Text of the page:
The extraordinary Nguyen Hong My is one of the many special characters you can meet with Wild Frontiers in South East Asia. For Hong My went from being a student to becoming one of Vietnam’s first fighter pilots in the Vietnam War. We met up with Hong recently and he told us a little bit about his extraordinary life.
In 1964 the US Air Force began bombing raids in Vietnam as the war intensified. With no air force, the country needed pilots, and quickly. At the time Hong My was studying economics but he took a test to join the military aviation school, which he passed with flying colours. He was sent to the Soviet Union to train to be a pilot along with 120 other students. The Soviet training programme for new pilots was usually 7 years but given time was tight and Vietnam needed pilots urgently, they trained non-stop and Hong My graduated in just 3.5 years.
Hong My was one of only 19 out of the 120 who qualified to fly the Mig-21, the most high tech of the country’s fighter jets, capable of a top speed of 2200 kmh. 35 pilots meanwhile qualified for the more pedestrian Mig-17 which flew at a relatively leisurely 1,500kmh.
In March 1968 Hong My officially returned to his home country and started combat flying, on the front line defending against American air attacks.
In Russia the students spent a long time studying American aircraft, so Hong My was aware that the American jet fighter the F4 could pick up signals of enemy fighters from an antenna on its rear wing, which would alert the pilot to their presence. On 19 January 1972, Hong My took off on a sortie, where he saw a group of 12 American aircraft approaching. Turning his radio off and flying underneath the planes, he became hard to detect. Eventually he chased an F4 and took a shot, bringing the jet down. In doing so he became the first Vietnamese pilot to shoot an American plane down in what was a greatly under-resourced air force compared to their opponents.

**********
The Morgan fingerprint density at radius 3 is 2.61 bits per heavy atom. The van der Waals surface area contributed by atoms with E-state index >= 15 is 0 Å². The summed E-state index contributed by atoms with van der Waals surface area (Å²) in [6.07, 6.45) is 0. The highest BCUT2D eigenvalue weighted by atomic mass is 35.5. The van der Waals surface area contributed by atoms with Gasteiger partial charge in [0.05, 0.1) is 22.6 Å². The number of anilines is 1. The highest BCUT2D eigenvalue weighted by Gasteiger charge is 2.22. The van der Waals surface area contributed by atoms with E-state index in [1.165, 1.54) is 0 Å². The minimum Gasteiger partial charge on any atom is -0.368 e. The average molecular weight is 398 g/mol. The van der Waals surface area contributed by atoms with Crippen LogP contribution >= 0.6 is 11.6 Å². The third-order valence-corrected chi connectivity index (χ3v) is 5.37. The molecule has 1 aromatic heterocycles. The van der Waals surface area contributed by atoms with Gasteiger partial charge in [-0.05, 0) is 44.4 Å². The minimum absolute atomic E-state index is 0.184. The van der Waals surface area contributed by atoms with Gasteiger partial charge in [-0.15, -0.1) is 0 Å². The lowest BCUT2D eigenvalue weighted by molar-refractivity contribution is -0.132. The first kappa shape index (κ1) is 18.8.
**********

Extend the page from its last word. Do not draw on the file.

Two years later, Hong My’s Mig was shot down itself, by American pilot Dan Cherry. Hong My ejected but upon landing he broke both of his arms, and his war was over. He left the war and settled down as an economist and started a family.
In 2007 Dan Cherry travelled to Vietnam to meet Hong My, and the following year Hong My travelled to the United States where he met Dan Cherry as well as John Stiles, the American pilot he had shot down. It turned out Stiles had ejected, and been rescued by a helicopter pilot. The three are now friends. As Hong My says “Sadly, I had no choice but to go to war. We were all just doing our job, but we have become friends since then.”
Speak to our South East Asia experts to find out more and arrange to meet Nguyen.